How a Colorado County Pulled the Zoning Rug from under a Developer’s Feet; Rezoning Upheld notwithstanding $2.6 Million in Land Preparation Costs

How a Colorado County Pulled the Zoning Rug from under a Developer’s Feet; Rezoning Upheld notwithstanding $2.6 Million in Land Preparation Costs

The 10th Circuit recently determined that a Colorado county's decision to rezone land did not deprive landowners of a constitutionally protected property interest, even though the landowners had paid approximately $2.6 million in capital development costs in preparation for selling the land. The court held that a protected property interest could not be established under Colorado's Vested Property Rights Act (VPRA), Colo. Rev. Stat. § 24-68-101, et seq. or under Colorado common law.

Arapahoe County approved a preliminary development plan (PDP) that rezoned the landowners' property and allowed for "Automotive Sales and Repair." Thereafter, the landowners paid $2.6 million in capital development costs for (a) street construction, (b) site preparation and grading, (c) water channel drainage improvements, and (d) sanitary sewer installation, all in preparation for selling their land to a buyer interested in using it for an automotive dealership.

After the landowners agreed to sell their land to CarMax, which intended to operate a car dealership, the County altered the zoning, making it impossible to build the dealership on the land. In Jordan-Arapahoe, LLP v. Bd. of County Comm'r, 2011 U.S. App. LEXIS 2359 (10th Cir. Colo. Feb. 8, 2011) [enhanced version available to subscribers / unenhanced version available from lexisONE Free Case Law], the landowners argued that the County's zoning decision had deprived them of a protected property interest without due process. To demonstrate a vested property interest, the landowners pointed to the VPRA and Colorado common law.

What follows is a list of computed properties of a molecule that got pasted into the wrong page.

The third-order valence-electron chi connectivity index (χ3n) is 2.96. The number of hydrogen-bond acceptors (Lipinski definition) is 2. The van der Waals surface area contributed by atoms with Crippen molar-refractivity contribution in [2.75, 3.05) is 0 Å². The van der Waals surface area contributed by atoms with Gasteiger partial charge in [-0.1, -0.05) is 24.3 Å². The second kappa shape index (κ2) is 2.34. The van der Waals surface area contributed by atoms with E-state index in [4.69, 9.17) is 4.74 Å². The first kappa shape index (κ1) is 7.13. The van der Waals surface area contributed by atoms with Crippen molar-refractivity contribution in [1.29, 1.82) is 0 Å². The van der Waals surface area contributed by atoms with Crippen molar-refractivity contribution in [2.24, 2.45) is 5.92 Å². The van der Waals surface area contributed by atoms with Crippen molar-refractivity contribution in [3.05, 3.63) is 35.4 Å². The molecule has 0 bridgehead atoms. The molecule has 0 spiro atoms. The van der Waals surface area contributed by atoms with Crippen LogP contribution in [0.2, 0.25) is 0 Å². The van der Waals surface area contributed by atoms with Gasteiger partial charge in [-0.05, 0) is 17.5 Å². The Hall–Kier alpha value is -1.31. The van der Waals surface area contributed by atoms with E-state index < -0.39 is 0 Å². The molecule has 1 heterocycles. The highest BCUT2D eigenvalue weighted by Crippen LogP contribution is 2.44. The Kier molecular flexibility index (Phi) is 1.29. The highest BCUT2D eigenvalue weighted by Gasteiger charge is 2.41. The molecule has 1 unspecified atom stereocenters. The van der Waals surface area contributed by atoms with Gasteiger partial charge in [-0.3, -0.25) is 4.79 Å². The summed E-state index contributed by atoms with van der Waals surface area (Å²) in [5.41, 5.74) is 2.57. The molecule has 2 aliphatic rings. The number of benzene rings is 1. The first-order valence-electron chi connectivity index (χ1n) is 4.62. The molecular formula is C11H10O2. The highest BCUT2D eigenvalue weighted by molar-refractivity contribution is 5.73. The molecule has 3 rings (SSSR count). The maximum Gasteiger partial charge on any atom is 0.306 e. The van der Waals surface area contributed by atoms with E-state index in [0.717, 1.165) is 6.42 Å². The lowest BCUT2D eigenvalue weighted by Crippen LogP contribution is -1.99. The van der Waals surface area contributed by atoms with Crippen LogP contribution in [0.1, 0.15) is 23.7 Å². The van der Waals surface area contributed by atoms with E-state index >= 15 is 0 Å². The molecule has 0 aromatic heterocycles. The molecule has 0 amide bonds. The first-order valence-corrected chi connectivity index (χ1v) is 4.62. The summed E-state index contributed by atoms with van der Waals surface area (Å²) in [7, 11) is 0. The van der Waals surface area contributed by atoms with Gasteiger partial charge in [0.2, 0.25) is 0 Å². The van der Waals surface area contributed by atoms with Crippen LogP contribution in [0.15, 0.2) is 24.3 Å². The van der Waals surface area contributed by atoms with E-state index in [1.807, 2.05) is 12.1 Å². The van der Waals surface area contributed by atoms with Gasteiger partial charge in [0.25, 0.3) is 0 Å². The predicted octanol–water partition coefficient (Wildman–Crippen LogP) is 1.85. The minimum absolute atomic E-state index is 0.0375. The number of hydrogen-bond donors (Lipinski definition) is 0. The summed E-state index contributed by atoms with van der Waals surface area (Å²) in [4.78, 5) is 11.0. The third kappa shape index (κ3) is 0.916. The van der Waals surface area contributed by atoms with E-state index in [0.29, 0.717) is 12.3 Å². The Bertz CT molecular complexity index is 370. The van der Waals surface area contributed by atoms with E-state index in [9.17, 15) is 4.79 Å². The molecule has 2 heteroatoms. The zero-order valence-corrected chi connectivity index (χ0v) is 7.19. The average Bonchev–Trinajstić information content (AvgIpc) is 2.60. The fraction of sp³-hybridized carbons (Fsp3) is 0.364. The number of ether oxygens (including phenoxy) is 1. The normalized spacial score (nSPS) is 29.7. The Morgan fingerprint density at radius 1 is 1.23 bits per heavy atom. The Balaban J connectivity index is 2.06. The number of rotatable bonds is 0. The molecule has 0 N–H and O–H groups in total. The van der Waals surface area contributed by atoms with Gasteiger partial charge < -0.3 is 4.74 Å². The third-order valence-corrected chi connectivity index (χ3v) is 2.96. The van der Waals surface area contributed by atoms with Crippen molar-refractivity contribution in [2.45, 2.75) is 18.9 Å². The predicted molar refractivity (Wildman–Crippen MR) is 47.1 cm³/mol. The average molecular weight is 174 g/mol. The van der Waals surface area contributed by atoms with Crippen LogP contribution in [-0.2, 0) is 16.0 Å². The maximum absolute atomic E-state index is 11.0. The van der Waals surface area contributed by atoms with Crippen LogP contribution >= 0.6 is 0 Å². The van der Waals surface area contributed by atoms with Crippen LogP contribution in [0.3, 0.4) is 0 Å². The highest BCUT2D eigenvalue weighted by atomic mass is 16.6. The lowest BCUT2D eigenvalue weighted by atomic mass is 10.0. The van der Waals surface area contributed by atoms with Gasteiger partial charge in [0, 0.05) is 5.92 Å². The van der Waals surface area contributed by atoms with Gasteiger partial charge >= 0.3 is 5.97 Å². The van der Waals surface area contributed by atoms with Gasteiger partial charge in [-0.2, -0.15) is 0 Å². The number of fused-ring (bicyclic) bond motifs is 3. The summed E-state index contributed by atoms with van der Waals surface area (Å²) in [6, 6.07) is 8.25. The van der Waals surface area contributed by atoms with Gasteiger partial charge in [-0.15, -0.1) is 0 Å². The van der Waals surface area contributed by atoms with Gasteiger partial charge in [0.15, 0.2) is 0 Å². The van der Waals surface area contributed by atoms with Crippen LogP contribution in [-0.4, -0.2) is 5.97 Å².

The 10th Circuit refused to find a vested property interest under the VPRA, holding that the County had discretion under its zoning code to reject or modify proposed developments until it approved a final development plan. As contemplated by the VPRA, vesting could not occur until the County's final approval.

In support of common law vesting, the landowners pointed to Eason v. Bd. of County Comm'rs of Boulder, 70 P.3d 600 (Colo. Ct. App. 2003) [enhanced version / unenhanced version], claiming Colorado law allowed property rights to vest by virtue of a zoning classification (as opposed to a building permit) and detrimental reliance thereupon. The landowners contended that they had detrimentally relied on the County's representations or affirmative actions when they developed the land for sale to CarMax.

Noting that the facts showed detrimental reliance, the court was left to resolve whether the landowners had relied on the County's representation or affirmative action. In addressing the question, the court recognized that:

Eason does, however, stand for the principle that once a planned development in a zoning classification is backed by affirmative actions or representations by county officials-such as active acquiescence by word or deed or through some other unequivocal confirmation-then parties who rely on those affirmations will have vested property rights under the common law. But the analysis will be case-by-case and factually intensive.

Under the facts of the case, the court refused to find an affirmative action. The court noted that approval of the PDP alone could not qualify as an affirmative action or representation because the landowners could not have reasonably relied on the PDP approval as creating a vested right absent the second-step final approval.


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